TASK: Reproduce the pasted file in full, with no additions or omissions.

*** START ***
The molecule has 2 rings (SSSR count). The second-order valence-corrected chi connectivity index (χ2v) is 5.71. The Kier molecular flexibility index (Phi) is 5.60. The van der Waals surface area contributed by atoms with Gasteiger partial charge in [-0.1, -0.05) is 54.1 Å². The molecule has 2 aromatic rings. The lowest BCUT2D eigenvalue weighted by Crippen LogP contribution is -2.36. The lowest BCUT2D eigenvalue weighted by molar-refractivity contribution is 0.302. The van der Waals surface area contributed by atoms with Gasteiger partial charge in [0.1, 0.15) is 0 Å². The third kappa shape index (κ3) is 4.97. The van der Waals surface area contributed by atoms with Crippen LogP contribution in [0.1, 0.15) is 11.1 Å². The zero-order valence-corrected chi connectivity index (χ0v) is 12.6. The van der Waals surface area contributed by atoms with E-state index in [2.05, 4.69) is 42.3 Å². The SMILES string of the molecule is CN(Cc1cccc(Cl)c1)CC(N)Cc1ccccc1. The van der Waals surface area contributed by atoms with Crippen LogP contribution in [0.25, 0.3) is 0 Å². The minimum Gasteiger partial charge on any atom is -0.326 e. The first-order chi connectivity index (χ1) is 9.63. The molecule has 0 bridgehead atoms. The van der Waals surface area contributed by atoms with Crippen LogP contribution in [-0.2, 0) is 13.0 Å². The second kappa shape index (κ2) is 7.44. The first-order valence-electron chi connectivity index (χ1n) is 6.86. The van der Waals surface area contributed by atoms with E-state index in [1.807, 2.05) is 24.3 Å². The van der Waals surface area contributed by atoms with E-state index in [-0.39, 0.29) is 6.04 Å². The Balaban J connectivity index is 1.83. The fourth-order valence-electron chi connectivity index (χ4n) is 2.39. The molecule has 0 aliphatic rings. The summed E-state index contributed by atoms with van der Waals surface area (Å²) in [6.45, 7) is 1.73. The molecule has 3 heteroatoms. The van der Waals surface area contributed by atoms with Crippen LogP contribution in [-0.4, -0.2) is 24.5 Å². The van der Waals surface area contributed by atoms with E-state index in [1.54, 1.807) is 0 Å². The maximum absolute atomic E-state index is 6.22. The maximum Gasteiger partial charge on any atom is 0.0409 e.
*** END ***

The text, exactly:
The molecule has 2 rings (SSSR count). The second-order valence-corrected chi connectivity index (χ2v) is 5.71. The Kier molecular flexibility index (Phi) is 5.60. The van der Waals surface area contributed by atoms with Gasteiger partial charge in [-0.1, -0.05) is 54.1 Å². The molecule has 2 aromatic rings. The lowest BCUT2D eigenvalue weighted by Crippen LogP contribution is -2.36. The lowest BCUT2D eigenvalue weighted by molar-refractivity contribution is 0.302. The van der Waals surface area contributed by atoms with Gasteiger partial charge in [0.1, 0.15) is 0 Å². The third kappa shape index (κ3) is 4.97. The van der Waals surface area contributed by atoms with Crippen LogP contribution in [0.1, 0.15) is 11.1 Å². The zero-order valence-corrected chi connectivity index (χ0v) is 12.6. The van der Waals surface area contributed by atoms with E-state index in [2.05, 4.69) is 42.3 Å². The SMILES string of the molecule is CN(Cc1cccc(Cl)c1)CC(N)Cc1ccccc1. The van der Waals surface area contributed by atoms with Crippen LogP contribution in [0.25, 0.3) is 0 Å². The minimum Gasteiger partial charge on any atom is -0.326 e. The first-order chi connectivity index (χ1) is 9.63. The molecule has 0 bridgehead atoms. The van der Waals surface area contributed by atoms with Crippen LogP contribution in [-0.2, 0) is 13.0 Å². The second kappa shape index (κ2) is 7.44. The first-order valence-electron chi connectivity index (χ1n) is 6.86. The van der Waals surface area contributed by atoms with E-state index in [1.807, 2.05) is 24.3 Å². The van der Waals surface area contributed by atoms with E-state index in [-0.39, 0.29) is 6.04 Å². The Balaban J connectivity index is 1.83. The fourth-order valence-electron chi connectivity index (χ4n) is 2.39. The molecule has 0 aliphatic rings. The summed E-state index contributed by atoms with van der Waals surface area (Å²) in [6.45, 7) is 1.73. The molecule has 3 heteroatoms. The van der Waals surface area contributed by atoms with Crippen LogP contribution in [-0.4, -0.2) is 24.5 Å². The van der Waals surface area contributed by atoms with E-state index in [1.54, 1.807) is 0 Å². The maximum absolute atomic E-state index is 6.22. The maximum Gasteiger partial charge on any atom is 0.0409 e.